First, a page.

## JeOS (MinimalVM) with transactional updates

Impatient? Scroll down to the Step-by-step guide.

The concept of (openSUSE) JeOS is to have a bare minimum base VM image. The concept of transactional updates is to have atomic updates with automatic rollback mechanism. How awesome would it be to combine those two things and have a minimal VM image with transactional updates? I believe this is a very versatile and resilient basis for most of my server VMs. The only caveat is that the slimmed down kernel of JeOS might not be suited if you require some non-default kernel modules.

While there is no transactional openSUSE JeOS image out there, it is surprisingly easy to realize this yourself.

# Pragmatic introduction into JeOS

One of the awesome parts of JeOS is, that you have a working minimalistic VM up and running in under 5 minutes, including 3 minutes to refill your coffee cup :-)

A JeOS image is in principle a ready-to-be-used minimal system image with a stripped down kernel for virtual machines. All you need to do is to import the downloaded image into your VM hypervisor and run it from there. Because it is a ready-to-use image, there is no installation required, only a short first-run configuration procedure (keyboard layout, root password, timezone).

Word of advice if this is the first time you are running JeOS: I recommend to not store any user or application data on the JeOS disk/image, but on a separate data disk. Use the system disk as a system disk only, that saves you a lot of struggle (e.g. performance issues). For more general information, checkout the JeOS portal.

Please mind, that there are some minor inconsistencies between the JeOS VM images you can download from opensuse.org and some more specialized images like for Raspberry Pi images. Those are also names JeOS. The term still makes sense on the broader scheme, however there are differences between the two image types (e.g. yast is included for the later ones).

In a nutshell: JeOS is a bare minimum system base image for virtual machine guests and on a broader scope also for some specialized hardware (e.g. Raspberry Pi).

You find the latest JeOS images in the Alternative Download section on opensuse.org. Select Leap or Tumbleweed, go to Downloads and click on “Alternative Downloads”. JeOS images are build for KVM and Xen, MS HyperV, VMware and as OpenStack images.

# Turn a JeOS image into a transactional JeOS image

Transforming a JeOS image into a transactional JeOS system is a painless three-step procedure without dirty voodoo tricks. I have tested this with Leap 15.3 and with Tumbleweed on my x86_64 machine and the procedure was working in both cases.

First install the transactional-update system pattern by installing patterns-base-transactional_base:

zypper in patterns-base-transactional_base


Next, edit /etc/fstab and set the root partition (only the / entry. Don’t touch the subvolumes!) to read-only by changing defaults to ro. On my system I had to change

UUID=6dbb2984-ba76-494b-a0e1-2c8d74cae083 / btrfs defaults 0 0


to

UUID=6dbb2984-ba76-494b-a0e1-2c8d74cae083 / btrfs ro 0 0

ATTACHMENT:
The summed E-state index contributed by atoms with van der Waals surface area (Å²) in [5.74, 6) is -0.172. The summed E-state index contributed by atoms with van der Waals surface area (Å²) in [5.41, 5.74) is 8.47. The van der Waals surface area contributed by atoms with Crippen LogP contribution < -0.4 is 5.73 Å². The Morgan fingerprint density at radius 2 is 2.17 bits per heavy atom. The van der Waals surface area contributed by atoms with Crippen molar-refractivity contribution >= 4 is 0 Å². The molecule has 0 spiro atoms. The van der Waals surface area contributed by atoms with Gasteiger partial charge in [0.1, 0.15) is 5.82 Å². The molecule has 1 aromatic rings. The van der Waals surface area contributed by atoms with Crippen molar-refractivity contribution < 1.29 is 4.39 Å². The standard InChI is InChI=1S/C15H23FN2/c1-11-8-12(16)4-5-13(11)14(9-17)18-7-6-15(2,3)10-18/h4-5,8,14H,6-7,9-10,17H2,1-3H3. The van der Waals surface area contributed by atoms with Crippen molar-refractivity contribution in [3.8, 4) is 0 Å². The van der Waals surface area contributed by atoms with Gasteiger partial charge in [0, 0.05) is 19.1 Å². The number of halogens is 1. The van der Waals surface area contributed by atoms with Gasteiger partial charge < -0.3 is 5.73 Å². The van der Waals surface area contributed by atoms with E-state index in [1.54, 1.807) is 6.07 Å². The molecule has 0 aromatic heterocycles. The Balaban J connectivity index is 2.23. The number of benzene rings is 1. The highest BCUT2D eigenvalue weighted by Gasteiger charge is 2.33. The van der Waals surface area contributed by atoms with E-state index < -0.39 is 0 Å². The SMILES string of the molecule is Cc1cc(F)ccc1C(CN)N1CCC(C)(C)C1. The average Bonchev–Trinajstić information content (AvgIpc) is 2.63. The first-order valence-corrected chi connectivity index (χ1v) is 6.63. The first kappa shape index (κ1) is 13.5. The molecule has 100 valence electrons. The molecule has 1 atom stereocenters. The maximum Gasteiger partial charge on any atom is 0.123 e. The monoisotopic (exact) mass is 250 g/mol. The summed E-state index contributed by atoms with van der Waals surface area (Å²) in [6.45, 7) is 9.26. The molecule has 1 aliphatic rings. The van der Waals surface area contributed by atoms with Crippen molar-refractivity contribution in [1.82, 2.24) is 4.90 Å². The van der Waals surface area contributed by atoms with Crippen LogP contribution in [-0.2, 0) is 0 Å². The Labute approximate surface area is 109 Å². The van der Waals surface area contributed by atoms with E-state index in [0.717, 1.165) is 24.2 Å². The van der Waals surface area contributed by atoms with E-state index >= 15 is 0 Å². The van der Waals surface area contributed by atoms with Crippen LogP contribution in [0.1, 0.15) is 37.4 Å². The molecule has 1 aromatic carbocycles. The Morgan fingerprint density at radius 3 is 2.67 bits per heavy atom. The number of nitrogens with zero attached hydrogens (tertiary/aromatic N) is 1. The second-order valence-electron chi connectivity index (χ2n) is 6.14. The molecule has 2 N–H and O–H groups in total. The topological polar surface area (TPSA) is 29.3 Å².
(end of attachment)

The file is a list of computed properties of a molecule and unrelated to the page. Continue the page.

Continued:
CAVE: Don’t touch the subvolumes. I say this twice, because this is important!

Lastly, do a reboot.

Congratulations, you have created your transactional JeOS image!

# Step-by-step guide

• zypper in patterns-base-transactional_base
• Edit /etc/fstab, make the root filesystem entry (/) read-only by setting it to ro (i.e. replace defaults with ro for this entry only). Leave the subvolumes untouched (!!!)
• reboot
• Congrats, you have now a transactional JeOS VM

Tested and worked on the current Leap 15.3 and Tumbleweed images.

# Conclusion

JeOS (or Minimal-VM) in combination with transactional-updates is a interesting base for my future generation of server VMs. The slim JeOS images provides a minimalistic base system with a stripped down kernel and the transactional updates make fully-automated system updates easier and more reliable than ever before. In addition I have a fully working VM up and running in under 5 minutes.

I believe this could a mighty platform for many small and heavy-load VM workloads with minimal configuration and maintenance effort. Before I can really recommend it for production, I will need to do more testing and deploy it in a real-world scenario for some time. However, I don’t see any obstacles and would expect this works just fine as it is.

## What works

• The root filesystem is read only

Trying to create a test file on the root filesystem is not possible

# touch /test
touch: cannot touch '/test': Read-only file system

• zypper recognises that it is on a transactional-server:

Trying to do some system maintenance via zypper fails with a propriate error message

# zypper rm zypper
This is a transactional-server, please use transactional-update to update or modify the system.

• Installing and setting up a simple webserver using nginx

Jep, it does exactly what it should do (serve a simple test page)

• firewalld is up and running, firewall-cmd commands work just fine.

## What doesn’t

I have not encountered any issues out of the ordinary. Everything seems to work fine in my first test runs.

However, JeOS/MinimalVM uses a slimmed down kernel. If you plan to do some more low-level stuff, there is a chance, that some of your required modules are (not yet) included. Do your research/testing before adpoting this strategy to your workload.

That being said, for most workloads and “normal applications” this setup should just work. If you are just running some webservices, podman/docker containers, then everything should work out of the box.

# Pitfalls

## Changes in /etc/fstab are overwritten

Issue: changes in /etc/fstab are not persistent through different snapshots. e.g. after installing a new package, the recent changes are overwritten with a previous state.

Solution: Use transactional-update shell and edit /etc/fstab within there.